Focus on New Families

The families most in need of information and most eager to connect with other parents are those whose children are new to the school. So reaching out to them can pay great dividends.

The PTA at Flint Hill Elementary in Vienna, Va., has a position called the new family ambassador who is responsible for tracking and then contacting new families. The ambassador emails families weekly about school and community events.

“Many times I simply repeat the information on the PTA’s website,” says Stephanie Schubring, the new family ambassador. “You can never hear things enough when you are new and overwhelmed. I encourage new families to either email me or call me whenever they have a question so they don’t get frustrated trying to figure out who to ask.” She also distributes welcome packets and organizes four get-togethers each year for new families.

“We had one mother email me after a few weeks,” says PTA president Jennifer Lippman. “They’re a military family, but she said this was the first time in an elementary school that someone had reached out in friendship and that it had made a world of difference. That’s exactly what we were hoping for.” Flint Hill also invites kindergarten families to several summertime play dates before school starts.

Serra Catholic School in Rancho Santa Margarita, Calif., hosts a catered dinner for new families soon after school begins in the fall. “For every table, we have a current family sitting with them so they have someone to talk to, someone they can make a connection with,” says PTO president Sally Palmer. And on Serra’s website, there’s a link for first-year families that includes such information as the school calendar, dress code, and PTO fundraisers.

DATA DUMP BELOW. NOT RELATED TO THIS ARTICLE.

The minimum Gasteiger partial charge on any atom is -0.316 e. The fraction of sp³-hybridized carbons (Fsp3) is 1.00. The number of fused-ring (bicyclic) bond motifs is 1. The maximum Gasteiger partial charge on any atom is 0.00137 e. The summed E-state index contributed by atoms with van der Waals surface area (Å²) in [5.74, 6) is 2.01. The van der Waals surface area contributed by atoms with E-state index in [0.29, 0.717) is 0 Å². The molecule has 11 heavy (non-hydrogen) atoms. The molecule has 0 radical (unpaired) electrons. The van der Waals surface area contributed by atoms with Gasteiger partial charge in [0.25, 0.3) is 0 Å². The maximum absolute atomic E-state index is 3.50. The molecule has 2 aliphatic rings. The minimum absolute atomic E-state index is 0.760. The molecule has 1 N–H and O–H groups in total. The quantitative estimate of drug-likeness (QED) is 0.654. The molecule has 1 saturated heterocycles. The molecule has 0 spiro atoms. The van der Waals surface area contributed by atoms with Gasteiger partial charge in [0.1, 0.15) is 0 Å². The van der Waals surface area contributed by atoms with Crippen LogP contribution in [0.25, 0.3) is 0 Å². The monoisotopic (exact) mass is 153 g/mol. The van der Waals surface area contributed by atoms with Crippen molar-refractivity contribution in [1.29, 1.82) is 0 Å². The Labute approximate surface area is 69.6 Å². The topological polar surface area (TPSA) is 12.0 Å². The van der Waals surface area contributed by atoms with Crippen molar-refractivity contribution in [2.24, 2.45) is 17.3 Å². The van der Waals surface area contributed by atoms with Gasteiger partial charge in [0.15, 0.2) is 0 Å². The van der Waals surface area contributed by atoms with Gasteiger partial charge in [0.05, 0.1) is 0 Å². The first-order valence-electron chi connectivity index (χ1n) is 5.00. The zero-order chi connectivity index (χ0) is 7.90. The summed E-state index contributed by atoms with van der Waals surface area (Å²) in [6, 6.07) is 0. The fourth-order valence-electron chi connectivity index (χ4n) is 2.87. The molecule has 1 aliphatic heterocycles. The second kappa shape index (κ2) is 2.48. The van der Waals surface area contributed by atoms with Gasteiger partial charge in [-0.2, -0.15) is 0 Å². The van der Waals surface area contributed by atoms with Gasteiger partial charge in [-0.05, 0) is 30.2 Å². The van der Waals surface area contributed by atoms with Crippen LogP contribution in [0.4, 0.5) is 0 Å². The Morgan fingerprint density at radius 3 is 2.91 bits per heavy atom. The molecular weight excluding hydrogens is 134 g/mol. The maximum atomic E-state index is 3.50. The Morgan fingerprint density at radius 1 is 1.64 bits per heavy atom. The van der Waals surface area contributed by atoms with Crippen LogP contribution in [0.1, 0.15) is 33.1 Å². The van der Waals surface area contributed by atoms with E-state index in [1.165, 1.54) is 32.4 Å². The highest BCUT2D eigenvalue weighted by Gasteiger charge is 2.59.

Anne Hodgson, president of the PTO at the Kolter School in Houston says that new parents are her group’s biggest targets. “Parents of children in grades K-2 feel that whatever they give to the school, their child will have a longer time to benefit from it,” she says.

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Tap Into Parents’ Expertise

One of the most effective approaches in recruiting parents is to find ways to apply their talents and interests. “When we talk to new parents, we say whatever you’re interested in, we have a committee that can meet your needs,” says Kelsey Stetzenbach, PTA president at Sunset Ridge Elementary in Middleton, Wis. Parents at her school have shared such talents as yoga, gardening, and photography.

At Peirce School in Arlington, Mass., a “time and talents” list filled out by parents provides a starting point. Word-of-mouth communication helps expand the pool of those with a particular interest or skill. Then comes the personal approach. “I’ll go up to someone and say ‘I heard you’re an excellent baker; would you be willing to make a loaf of bread for the bake sale?’” says PTO copresident Susan Goetcheus. “Sometimes people don’t realize what they know, or they don’t realize it would be something useful to bring to the school.”